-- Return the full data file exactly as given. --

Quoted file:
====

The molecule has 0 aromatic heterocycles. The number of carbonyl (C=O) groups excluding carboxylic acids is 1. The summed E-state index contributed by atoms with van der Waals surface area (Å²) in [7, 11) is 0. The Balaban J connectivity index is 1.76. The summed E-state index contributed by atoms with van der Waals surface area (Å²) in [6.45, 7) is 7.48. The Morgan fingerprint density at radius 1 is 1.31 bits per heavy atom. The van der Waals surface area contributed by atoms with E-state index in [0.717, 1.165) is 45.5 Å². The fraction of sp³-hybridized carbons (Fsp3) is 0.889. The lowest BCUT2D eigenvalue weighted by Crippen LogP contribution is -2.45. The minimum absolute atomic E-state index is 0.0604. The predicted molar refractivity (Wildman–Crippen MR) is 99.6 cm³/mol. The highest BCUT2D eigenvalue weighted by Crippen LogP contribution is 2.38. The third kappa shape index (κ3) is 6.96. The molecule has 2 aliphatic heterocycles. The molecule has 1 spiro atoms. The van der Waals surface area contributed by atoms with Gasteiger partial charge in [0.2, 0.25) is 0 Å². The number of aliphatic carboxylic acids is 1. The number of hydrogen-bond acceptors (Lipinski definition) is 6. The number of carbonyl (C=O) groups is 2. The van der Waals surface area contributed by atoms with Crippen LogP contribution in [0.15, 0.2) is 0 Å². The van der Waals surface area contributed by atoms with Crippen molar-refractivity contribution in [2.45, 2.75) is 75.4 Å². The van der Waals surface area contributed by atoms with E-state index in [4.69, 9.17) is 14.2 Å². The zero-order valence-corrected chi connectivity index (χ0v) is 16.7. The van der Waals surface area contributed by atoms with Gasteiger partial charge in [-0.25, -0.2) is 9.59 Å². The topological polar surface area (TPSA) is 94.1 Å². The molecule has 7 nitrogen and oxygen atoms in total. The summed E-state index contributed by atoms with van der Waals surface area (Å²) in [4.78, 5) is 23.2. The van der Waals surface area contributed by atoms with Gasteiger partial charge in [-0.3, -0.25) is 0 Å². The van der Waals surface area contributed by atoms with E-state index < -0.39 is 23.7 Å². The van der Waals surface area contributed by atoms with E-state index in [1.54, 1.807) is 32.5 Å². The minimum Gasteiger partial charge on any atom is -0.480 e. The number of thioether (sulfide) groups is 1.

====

The molecule has 0 aromatic heterocycles. The number of carbonyl (C=O) groups excluding carboxylic acids is 1. The summed E-state index contributed by atoms with van der Waals surface area (Å²) in [7, 11) is 0. The Balaban J connectivity index is 1.76. The summed E-state index contributed by atoms with van der Waals surface area (Å²) in [6.45, 7) is 7.48. The Morgan fingerprint density at radius 1 is 1.31 bits per heavy atom. The van der Waals surface area contributed by atoms with E-state index in [0.717, 1.165) is 45.5 Å². The fraction of sp³-hybridized carbons (Fsp3) is 0.889. The lowest BCUT2D eigenvalue weighted by Crippen LogP contribution is -2.45. The minimum absolute atomic E-state index is 0.0604. The predicted molar refractivity (Wildman–Crippen MR) is 99.6 cm³/mol. The highest BCUT2D eigenvalue weighted by Crippen LogP contribution is 2.38. The third kappa shape index (κ3) is 6.96. The molecule has 2 aliphatic heterocycles. The molecule has 1 spiro atoms. The van der Waals surface area contributed by atoms with Gasteiger partial charge in [0.2, 0.25) is 0 Å². The number of aliphatic carboxylic acids is 1. The number of hydrogen-bond acceptors (Lipinski definition) is 6. The number of carbonyl (C=O) groups is 2. The van der Waals surface area contributed by atoms with Crippen LogP contribution in [0.15, 0.2) is 0 Å². The van der Waals surface area contributed by atoms with Crippen molar-refractivity contribution in [2.45, 2.75) is 75.4 Å². The van der Waals surface area contributed by atoms with E-state index in [4.69, 9.17) is 14.2 Å². The zero-order valence-corrected chi connectivity index (χ0v) is 16.7. The van der Waals surface area contributed by atoms with Gasteiger partial charge in [-0.25, -0.2) is 9.59 Å². The topological polar surface area (TPSA) is 94.1 Å². The molecule has 7 nitrogen and oxygen atoms in total. The summed E-state index contributed by atoms with van der Waals surface area (Å²) in [4.78, 5) is 23.2. The van der Waals surface area contributed by atoms with Gasteiger partial charge in [-0.3, -0.25) is 0 Å². The van der Waals surface area contributed by atoms with E-state index < -0.39 is 23.7 Å². The van der Waals surface area contributed by atoms with E-state index in [1.54, 1.807) is 32.5 Å². The minimum Gasteiger partial charge on any atom is -0.480 e. The number of thioether (sulfide) groups is 1.